Malafrena and Always Coming Home

Discussion in 'Ursula K Le Guin' started by Gimle, Feb 27, 2009.

  1. Gimle

    Gimle New Member

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    Have anyone read any of the two novels mentioned in the title?

    Ursula Le Guin is my favorite author and I normally love her books. I think she wries beautifully, with a language where every sentence is well considred and worth noticing.

    But these two books I don't seem to be able to finish, I always end up putting them away and reading something else, and then not returning until years later, then starting over again... ;)

    So have anyone finished these and can tell me it's worth yet another try? :)
     
  2. The Procrastinator

    The Procrastinator 1 Candlepower Brain

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    Why do people apostrophise plural's? Is it capital
    I haven't read Malafrena but I have read Always Coming Home. I usually love Le Guin but I just didn't get Always Coming Home. I finished it, but I struggled with it and haven't bothered reading it again. Maybe I should give it another go (first go was years ago) and see if I have the same reaction.
     
  3. Dede River

    Dede River New Member

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    I love LeGuin, largely because she is, fundamentally, a story-teller. Most of her books and stories are anthropological/sociological investigations, tied to a story, sort of "Here is a world where people marry in a complex pattern of two men and two women, this is what such a society might look like" coupled with "Here is a woman in this world who is lesbian, and chafes under the rigid social structure. She doesn't want a husband. Here is her struggle to find love and happiness." She often comes back to a society she creates and tells different stories. This is particularly true of the Hain universe stories, where the Hain are an ancient race of intergalactic explorers who train people from planets with more recent history to be sociologists. :) What is so wonderful about LeGuin is that her alternate societies are really interesting, and even better, her stories have characters drawn with real emotional depth, and she doesn't rely on standard tropes or stereotypes.

    Malafrena is not part of her interplanetary explorations, but is a series of linked short stories taking place from the medieval to the modern period in a fictional middle-European country. They are just stories, without a framework of an unusual society. They are poignant, often emotionally deep character studies. I really enjoyed the book, but they are not LeGuin's usual fair. I can understand how some might not like them, but they are really interesting for themselves. They are non-fantasy stories by a wonder speculative fiction author.

    Always Coming Home is almost the other side of things. It is essentially a fictional anthropologist's notebook about a society, with a minor story of someone in that society fighting the rigidities, but in many ways it is the society itself that is the focus of this work. I didn't find it nearly as compelling as most of LeGuin's work, but I did read it (I'm a completionist) ;)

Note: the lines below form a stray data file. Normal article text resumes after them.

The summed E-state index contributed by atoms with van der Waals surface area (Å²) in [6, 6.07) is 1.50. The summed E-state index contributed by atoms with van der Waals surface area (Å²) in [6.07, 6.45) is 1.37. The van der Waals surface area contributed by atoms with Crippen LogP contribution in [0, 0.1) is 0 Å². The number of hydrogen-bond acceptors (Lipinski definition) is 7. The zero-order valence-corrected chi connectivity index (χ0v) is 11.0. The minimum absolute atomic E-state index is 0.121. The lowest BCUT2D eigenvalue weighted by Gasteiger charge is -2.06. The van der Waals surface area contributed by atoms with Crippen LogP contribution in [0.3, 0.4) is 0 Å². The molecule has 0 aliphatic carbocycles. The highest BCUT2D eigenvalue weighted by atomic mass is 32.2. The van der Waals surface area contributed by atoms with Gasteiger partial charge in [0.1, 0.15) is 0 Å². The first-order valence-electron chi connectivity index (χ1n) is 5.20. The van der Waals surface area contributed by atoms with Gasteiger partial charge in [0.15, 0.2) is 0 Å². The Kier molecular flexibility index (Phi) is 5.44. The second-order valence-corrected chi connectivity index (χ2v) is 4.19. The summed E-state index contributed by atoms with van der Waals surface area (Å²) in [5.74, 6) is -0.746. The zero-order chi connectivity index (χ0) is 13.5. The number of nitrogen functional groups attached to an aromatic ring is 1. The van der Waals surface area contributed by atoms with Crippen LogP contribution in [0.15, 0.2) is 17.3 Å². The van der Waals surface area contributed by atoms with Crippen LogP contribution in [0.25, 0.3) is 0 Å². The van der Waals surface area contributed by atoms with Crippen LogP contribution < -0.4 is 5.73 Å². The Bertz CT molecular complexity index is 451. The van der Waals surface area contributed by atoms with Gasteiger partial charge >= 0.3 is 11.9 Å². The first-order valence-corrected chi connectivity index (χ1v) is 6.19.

Speaking of stories a little outside the norm, one of my favourite of LeGuin's stories is The Shobie's Story from Fisherman of the Inland Sea, which is a really interesting conceptual story about the psychological experience of Faster Than Light (FTL) travel.
     
  4. petros

    petros Member

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    When I was reading Malafrena I had to interrupt many times... to give myself time to cry.

    I realize that many of her books contain themes that can only be appreciated by people who have had certain experiences. In this particular story, the themes of a pro-democracy movement, being an activist, dealing with moral questions that come up in the Movement are key to the "inner voice" that connects the author with the reader.

    I think it's ok to put a book aside if we're not in a stage in life when we might appreciate it.

    Petros
    ___________
     
  5. BenSt

    BenSt The Lad Himself

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    I've read Always Coming Home. I think with that book it's more of an exercise in anthopology than a sustainable story. Le Guin creates this world and wants to showcase all manner of piece to it, just like an anthropological record. The imagination and genius in it is apparent, but like JRR Tolkien's Silmarillion, it's not meant to be an easy read I don't think. I think it's fabulous myself.

    edit: I wrote this without reading what Dede River had put. I agree as a narrative it's not compelling, but I don't think it was meant to be.
     
  6. J-Sun

    J-Sun

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    I don't have anything critically reasoned to contribute like the other posters but, just to answer the question, I've never read Malafrena and I don't remember if I finished Always Coming Home or not but I did start it and didn't like it. It's definitely not worth another try to me. I do like most Le Guin up to c.'75, though - even if I'd consider trying ACH again (which I wouldn't) I'd rather spend the time re-reading what I liked.
     
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